Market powers on despite uncertain times
Over the last 12 months, markets have produced strong returns. This has been achieved in an investment environment that remains highly uncertain.
The internet continues to enable new e-commerce businesses that are impacting a wide range of traditional business models, from retail (Amazon, Alibaba), to banking and finance (PayPal, Afterpay), travel and leisure (Priceline, Airbnb, Uber), and media (Google, Facebook, TikTok, Tencent). The biotech revolution promises to make similar far-reaching changes to all the component parts of our healthcare system in the years ahead. There is also the rising urgency for the world to deal with climate change, which is redirecting investment globally toward reducing carbon emissions and away from fossil fuels.
Additionally, the global political environment continues to be problematic, with tensions between China and the West remaining at high levels. A raft of regulatory changes over the last year in China have caused uncertainty across a range of industries, including e-commerce and property development, both important drivers of economic growth.
Of course, one cannot fail to mention the uncertainty for businesses and consumers induced by the COVID-19 pandemic and the waves of infections that have spread across the world. With this, there have also been extraordinary levels of government spending and money printing in response to the crisis, particularly in the US, resulting not only in dramatic increases in indebtedness in the major economies, but also the highest rates of inflation that have been seen, in some cases, for decades.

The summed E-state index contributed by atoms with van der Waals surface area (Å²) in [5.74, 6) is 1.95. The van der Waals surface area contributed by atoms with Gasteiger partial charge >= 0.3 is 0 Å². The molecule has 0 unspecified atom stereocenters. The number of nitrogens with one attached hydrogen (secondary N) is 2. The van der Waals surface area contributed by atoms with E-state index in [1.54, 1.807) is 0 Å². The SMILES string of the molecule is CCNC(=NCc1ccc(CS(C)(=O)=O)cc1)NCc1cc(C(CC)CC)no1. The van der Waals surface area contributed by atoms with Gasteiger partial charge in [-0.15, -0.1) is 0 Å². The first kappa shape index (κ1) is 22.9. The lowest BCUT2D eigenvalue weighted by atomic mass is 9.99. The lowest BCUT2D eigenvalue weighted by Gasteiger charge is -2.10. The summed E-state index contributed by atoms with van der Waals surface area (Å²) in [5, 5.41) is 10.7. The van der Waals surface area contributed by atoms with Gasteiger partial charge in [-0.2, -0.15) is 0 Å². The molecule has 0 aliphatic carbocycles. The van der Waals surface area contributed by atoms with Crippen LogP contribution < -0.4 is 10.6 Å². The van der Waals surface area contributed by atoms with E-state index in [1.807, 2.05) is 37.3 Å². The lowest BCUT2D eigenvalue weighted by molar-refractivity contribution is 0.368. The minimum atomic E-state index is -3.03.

All this has occurred at a time when investors can earn minuscule rates of interest on their bank deposits and fixed interest investments.
If one was to describe this highly uncertain environment to investors of a decade ago, who had not experienced the intervening 10 years, it is likely that they would have assumed a highly depressed stock market trading on crisis-level valuations.
Instead, we have one of the most exciting bull markets with some of the most extraordinary valuations seen in history, at least in some segments of the market.
One could readily explain the phenomenon to a degree. Investors, pushed into the market by low interest rates on their savings, decided to back the companies that were winners in this environment, whether that be the fast-growing e-commerce, payments, and software companies, or in biotech companies revolutionising healthcare and helping to fight COVID-19. Alternatively, investors sought out highly defensive businesses selling consumer staples, such as household products and food and beverages. Investors, naturally, avoided anything exposed to the wild swings in the global economy, or potentially impacted by the tensions between China and the US.